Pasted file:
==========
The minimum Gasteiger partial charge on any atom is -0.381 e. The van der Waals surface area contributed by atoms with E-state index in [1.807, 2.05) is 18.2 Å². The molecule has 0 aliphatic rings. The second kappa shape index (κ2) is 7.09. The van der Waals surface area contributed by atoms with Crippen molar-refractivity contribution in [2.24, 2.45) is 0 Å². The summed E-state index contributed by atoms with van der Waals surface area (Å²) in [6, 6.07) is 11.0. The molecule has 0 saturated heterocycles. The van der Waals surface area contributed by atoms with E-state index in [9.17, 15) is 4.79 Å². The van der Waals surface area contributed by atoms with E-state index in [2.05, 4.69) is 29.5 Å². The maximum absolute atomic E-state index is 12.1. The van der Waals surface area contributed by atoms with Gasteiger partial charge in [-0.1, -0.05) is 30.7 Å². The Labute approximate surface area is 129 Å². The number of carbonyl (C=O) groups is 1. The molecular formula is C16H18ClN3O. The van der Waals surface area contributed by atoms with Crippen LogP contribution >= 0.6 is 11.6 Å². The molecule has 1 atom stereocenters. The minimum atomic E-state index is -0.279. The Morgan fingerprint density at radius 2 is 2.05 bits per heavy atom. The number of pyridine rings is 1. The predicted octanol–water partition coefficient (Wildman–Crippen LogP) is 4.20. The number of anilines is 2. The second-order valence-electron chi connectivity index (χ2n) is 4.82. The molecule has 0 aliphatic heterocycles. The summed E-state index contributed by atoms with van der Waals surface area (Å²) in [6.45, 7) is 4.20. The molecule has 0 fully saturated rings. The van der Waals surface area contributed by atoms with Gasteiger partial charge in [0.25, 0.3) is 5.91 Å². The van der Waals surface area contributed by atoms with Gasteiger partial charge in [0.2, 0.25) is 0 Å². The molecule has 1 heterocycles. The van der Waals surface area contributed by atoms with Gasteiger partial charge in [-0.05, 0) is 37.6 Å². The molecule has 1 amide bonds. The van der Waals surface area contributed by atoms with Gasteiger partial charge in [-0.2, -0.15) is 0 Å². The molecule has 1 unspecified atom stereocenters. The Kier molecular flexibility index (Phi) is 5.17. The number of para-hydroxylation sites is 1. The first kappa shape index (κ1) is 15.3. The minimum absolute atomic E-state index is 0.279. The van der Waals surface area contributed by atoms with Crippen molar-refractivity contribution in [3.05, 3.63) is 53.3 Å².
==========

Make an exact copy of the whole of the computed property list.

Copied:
The minimum Gasteiger partial charge on any atom is -0.381 e. The van der Waals surface area contributed by atoms with E-state index in [1.807, 2.05) is 18.2 Å². The molecule has 0 aliphatic rings. The second kappa shape index (κ2) is 7.09. The van der Waals surface area contributed by atoms with Crippen molar-refractivity contribution in [2.24, 2.45) is 0 Å². The summed E-state index contributed by atoms with van der Waals surface area (Å²) in [6, 6.07) is 11.0. The molecule has 0 saturated heterocycles. The van der Waals surface area contributed by atoms with E-state index in [9.17, 15) is 4.79 Å². The van der Waals surface area contributed by atoms with E-state index in [2.05, 4.69) is 29.5 Å². The maximum absolute atomic E-state index is 12.1. The van der Waals surface area contributed by atoms with Gasteiger partial charge in [-0.1, -0.05) is 30.7 Å². The Labute approximate surface area is 129 Å². The number of carbonyl (C=O) groups is 1. The molecular formula is C16H18ClN3O. The van der Waals surface area contributed by atoms with Crippen LogP contribution >= 0.6 is 11.6 Å². The molecule has 1 atom stereocenters. The minimum atomic E-state index is -0.279. The Morgan fingerprint density at radius 2 is 2.05 bits per heavy atom. The number of pyridine rings is 1. The predicted octanol–water partition coefficient (Wildman–Crippen LogP) is 4.20. The number of anilines is 2. The second-order valence-electron chi connectivity index (χ2n) is 4.82. The molecule has 0 aliphatic heterocycles. The summed E-state index contributed by atoms with van der Waals surface area (Å²) in [6.45, 7) is 4.20. The molecule has 0 fully saturated rings. The van der Waals surface area contributed by atoms with Gasteiger partial charge in [0.25, 0.3) is 5.91 Å². The van der Waals surface area contributed by atoms with Gasteiger partial charge in [0.2, 0.25) is 0 Å². The molecule has 1 heterocycles. The van der Waals surface area contributed by atoms with Gasteiger partial charge in [-0.05, 0) is 37.6 Å². The molecule has 1 amide bonds. The van der Waals surface area contributed by atoms with Gasteiger partial charge in [-0.2, -0.15) is 0 Å². The molecule has 1 unspecified atom stereocenters. The Kier molecular flexibility index (Phi) is 5.17. The number of para-hydroxylation sites is 1. The first kappa shape index (κ1) is 15.3. The minimum absolute atomic E-state index is 0.279. The van der Waals surface area contributed by atoms with Crippen molar-refractivity contribution in [3.05, 3.63) is 53.3 Å².